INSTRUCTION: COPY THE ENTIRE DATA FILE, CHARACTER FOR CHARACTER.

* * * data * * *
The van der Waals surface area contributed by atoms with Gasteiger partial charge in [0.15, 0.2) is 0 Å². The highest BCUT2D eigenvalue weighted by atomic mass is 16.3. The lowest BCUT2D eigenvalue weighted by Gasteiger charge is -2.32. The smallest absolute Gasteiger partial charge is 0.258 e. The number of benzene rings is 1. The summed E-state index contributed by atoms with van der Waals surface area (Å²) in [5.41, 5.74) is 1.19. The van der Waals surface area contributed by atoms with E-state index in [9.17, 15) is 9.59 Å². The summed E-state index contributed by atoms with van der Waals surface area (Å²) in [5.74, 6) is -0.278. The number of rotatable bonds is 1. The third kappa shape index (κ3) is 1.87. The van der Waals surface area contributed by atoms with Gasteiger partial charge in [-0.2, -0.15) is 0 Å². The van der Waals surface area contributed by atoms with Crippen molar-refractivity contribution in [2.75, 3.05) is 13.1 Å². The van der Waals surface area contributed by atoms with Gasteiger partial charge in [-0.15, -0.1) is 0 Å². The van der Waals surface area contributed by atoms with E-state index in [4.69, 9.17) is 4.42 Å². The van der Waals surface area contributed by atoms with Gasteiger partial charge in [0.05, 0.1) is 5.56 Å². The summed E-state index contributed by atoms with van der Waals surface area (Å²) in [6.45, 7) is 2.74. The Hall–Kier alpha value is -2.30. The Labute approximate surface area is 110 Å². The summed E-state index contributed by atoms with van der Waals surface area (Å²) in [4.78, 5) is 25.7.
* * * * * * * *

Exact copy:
The van der Waals surface area contributed by atoms with Gasteiger partial charge in [0.15, 0.2) is 0 Å². The highest BCUT2D eigenvalue weighted by atomic mass is 16.3. The lowest BCUT2D eigenvalue weighted by Gasteiger charge is -2.32. The smallest absolute Gasteiger partial charge is 0.258 e. The number of benzene rings is 1. The summed E-state index contributed by atoms with van der Waals surface area (Å²) in [5.41, 5.74) is 1.19. The van der Waals surface area contributed by atoms with E-state index in [9.17, 15) is 9.59 Å². The summed E-state index contributed by atoms with van der Waals surface area (Å²) in [5.74, 6) is -0.278. The number of rotatable bonds is 1. The third kappa shape index (κ3) is 1.87. The van der Waals surface area contributed by atoms with Gasteiger partial charge in [-0.2, -0.15) is 0 Å². The van der Waals surface area contributed by atoms with Crippen molar-refractivity contribution in [2.75, 3.05) is 13.1 Å². The van der Waals surface area contributed by atoms with Gasteiger partial charge in [-0.15, -0.1) is 0 Å². The van der Waals surface area contributed by atoms with E-state index in [4.69, 9.17) is 4.42 Å². The van der Waals surface area contributed by atoms with Gasteiger partial charge in [0.05, 0.1) is 5.56 Å². The summed E-state index contributed by atoms with van der Waals surface area (Å²) in [6.45, 7) is 2.74. The Hall–Kier alpha value is -2.30. The Labute approximate surface area is 110 Å². The summed E-state index contributed by atoms with van der Waals surface area (Å²) in [4.78, 5) is 25.7.